|Image Credit: http://www.thehindu.com/multimedia/dynamic/02510/INDE_10_2510976g.jpg|
But what was amazing was that the Government which is leading one of the biggest campaigns for energy efficient lighting, actually used the most inefficient way of lighting up the buildings – they used incandescent bulbs – each around 10 times more inefficient than the LEDs that the Government has been promoting. To give you an idea – and this is strictly from the newspaper reports that I had read - About 40 incandescent bulbs were installed on one pillar and there are around 144 pillars on each floor which comes to around 6000 bulbs on one floor. The bulbs were also being installed in the library and corridors of the Parliament house. Around 62,000 bulbs were installed in the south block and north block also. At 60 W each, the sheer energy numbers are staggering.
|Image Credit: http://www.thehindu.com/multimedia/dynamic/02510/INDE_9_2510979g.jpg|
Being a PR professional and handling a client who is the leader of this industry, I am worried on this situation and the impact that it can have on the industry per se.
The industry as a whole has been very happy with the public support of the PM on Domestic Efficient Lighting Programme and the efforts of EESL in furthering the cause of efficient lighting. Yet, this focus on incandescent bulbs will send mixed signals to the consumers at large.
Talking about the mindset of the Indian consumers at large, it will be a difficult job trying to explain why the consumer should use this relatively “new” technology, paying upwards of Rs. 200/- for each light bulb that they replace with LEDs. The sheer economics of the situation is also an issue - A 60 W bulb costs around Rs. 10/- while a 15 W CFL costs around Rs. 100-120/- A 5W LED will cost the consumer, anything around Rs. 200/- with Government schemes and much more in the open market. Why should the end consumer pay more for the replacement here? Return on Investment(ROI) as a concept can not be explained to the ordinary consumer, as the cost differential is still huge for them. I mean, why should a consumer, who is still somewhere confused about buying this new technology and its “real” benefits, pay through his nose, when he sees that the Government is not really making this change themselves??? If bulbs are good enough for the Government to buy and showcase, why should it not be good enough for me, would be the rhetoric?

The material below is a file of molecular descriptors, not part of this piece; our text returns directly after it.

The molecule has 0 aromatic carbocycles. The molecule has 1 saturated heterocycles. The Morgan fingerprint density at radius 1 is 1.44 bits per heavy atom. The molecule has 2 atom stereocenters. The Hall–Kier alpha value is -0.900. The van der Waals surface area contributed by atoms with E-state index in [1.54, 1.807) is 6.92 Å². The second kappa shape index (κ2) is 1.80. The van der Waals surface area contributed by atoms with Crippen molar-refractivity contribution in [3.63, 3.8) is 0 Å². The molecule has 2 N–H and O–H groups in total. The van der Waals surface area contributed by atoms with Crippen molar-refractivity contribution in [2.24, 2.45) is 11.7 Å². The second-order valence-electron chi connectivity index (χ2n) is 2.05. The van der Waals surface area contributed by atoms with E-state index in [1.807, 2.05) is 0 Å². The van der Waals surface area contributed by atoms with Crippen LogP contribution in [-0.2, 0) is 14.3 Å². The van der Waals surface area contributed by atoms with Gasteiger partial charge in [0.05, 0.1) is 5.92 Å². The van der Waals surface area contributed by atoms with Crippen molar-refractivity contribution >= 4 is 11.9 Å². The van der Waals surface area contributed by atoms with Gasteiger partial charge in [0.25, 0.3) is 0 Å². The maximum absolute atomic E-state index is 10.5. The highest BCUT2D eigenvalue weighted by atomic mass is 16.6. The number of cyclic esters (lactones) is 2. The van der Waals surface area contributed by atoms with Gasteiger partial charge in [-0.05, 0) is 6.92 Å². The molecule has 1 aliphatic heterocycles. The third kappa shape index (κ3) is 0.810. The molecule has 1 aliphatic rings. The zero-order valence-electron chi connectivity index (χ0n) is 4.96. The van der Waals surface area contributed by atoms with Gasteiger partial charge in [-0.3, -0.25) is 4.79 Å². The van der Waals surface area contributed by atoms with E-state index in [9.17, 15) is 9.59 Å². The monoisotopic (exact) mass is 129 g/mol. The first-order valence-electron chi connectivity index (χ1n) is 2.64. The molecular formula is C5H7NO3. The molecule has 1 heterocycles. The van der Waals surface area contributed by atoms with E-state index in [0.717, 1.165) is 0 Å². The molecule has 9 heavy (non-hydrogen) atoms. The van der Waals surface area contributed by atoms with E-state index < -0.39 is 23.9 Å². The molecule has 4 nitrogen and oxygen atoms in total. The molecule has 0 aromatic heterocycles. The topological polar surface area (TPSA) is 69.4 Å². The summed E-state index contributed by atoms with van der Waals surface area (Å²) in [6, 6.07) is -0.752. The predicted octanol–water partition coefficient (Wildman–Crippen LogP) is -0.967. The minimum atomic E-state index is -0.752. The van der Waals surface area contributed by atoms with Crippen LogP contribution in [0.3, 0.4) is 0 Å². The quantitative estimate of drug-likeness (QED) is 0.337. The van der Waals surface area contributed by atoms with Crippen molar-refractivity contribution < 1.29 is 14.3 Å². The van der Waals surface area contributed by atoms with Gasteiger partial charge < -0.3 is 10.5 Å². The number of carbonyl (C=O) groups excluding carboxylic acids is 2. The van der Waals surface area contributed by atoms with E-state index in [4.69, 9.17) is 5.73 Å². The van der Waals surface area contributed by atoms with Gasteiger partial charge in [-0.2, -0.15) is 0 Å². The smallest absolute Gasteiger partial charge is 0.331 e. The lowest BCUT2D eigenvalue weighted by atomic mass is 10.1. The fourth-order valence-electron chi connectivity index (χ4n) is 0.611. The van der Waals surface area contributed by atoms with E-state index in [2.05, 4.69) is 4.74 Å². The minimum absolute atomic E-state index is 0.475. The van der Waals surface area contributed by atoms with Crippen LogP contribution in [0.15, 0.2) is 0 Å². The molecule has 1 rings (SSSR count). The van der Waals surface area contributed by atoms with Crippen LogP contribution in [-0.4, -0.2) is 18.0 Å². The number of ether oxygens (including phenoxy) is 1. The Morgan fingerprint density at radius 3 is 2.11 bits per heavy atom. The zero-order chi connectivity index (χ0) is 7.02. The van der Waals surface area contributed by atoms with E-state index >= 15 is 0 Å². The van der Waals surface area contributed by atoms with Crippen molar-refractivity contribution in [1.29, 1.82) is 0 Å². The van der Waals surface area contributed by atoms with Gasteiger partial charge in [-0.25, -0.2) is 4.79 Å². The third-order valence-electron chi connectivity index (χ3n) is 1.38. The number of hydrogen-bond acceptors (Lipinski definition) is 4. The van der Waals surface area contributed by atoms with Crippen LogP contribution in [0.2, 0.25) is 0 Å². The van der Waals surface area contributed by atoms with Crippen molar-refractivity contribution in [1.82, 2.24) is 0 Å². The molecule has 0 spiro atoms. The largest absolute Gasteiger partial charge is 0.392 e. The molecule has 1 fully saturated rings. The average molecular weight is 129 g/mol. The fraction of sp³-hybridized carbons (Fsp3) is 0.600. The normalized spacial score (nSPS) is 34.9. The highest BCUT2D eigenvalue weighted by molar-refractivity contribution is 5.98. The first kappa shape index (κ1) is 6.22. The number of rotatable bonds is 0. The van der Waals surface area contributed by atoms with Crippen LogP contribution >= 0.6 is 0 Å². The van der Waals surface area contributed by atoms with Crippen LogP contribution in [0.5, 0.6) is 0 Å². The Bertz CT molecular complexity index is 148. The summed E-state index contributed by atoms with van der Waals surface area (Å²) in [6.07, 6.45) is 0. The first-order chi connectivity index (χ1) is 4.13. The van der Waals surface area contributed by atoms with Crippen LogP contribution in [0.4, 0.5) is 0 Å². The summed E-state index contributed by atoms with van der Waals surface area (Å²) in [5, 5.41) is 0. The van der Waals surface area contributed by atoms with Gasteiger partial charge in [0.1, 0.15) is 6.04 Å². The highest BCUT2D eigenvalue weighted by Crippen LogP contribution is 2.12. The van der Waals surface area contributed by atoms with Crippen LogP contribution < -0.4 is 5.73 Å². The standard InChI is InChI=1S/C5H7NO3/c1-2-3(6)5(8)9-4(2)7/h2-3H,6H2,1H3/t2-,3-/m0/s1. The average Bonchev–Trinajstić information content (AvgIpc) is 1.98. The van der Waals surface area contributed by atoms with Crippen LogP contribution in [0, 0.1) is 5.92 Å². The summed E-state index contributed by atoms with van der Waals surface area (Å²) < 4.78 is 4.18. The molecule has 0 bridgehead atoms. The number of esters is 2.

So far as the industry is concerned, if the Government is really wanting to be the “guardian angel” of energy efficiency, then it needs to ensure that all communication that flows from the top – not only talk, but also “action”, speaks the same language. The 4,500 Cr LED industry which is aiming to be around Rs. 21,000 Cr in the next five years will benefit immensely if in the next major festivities, it changes all incandescent bulbs with LEDs. This will send the right signal to the people at large – We walk the talk!!!
There is no denying that LEDs are not just the technological answer for tomorrow, but also a real boon for Energy Deficient country like India, where outages are huge. Today LEDs are the most energy efficient light source, where the energy savings can go up to 90% as compared with some other conventional light sources. The LEDs have a life span of 50,000 to 60,000 hours reducing the need for replacement and maintenance. Adoption of LED Lighting solutions has other inherent advantages like lesser heat emission as compared to traditional lighting sources like CFL and incandescent lamp. This results in lesser energy consumption while cooling the surrounding area, thus resulting in further energy savings. The flexibility in application afforded by LED’s is another factor which makes the use of LED’s highly desirable.
And therefore when Mr. Modi and the Power Minister Piyush Goyal, who are promoting LEDs from all available avenues, there should not be seemingly a difference between “Kathani” and “Karni”!!!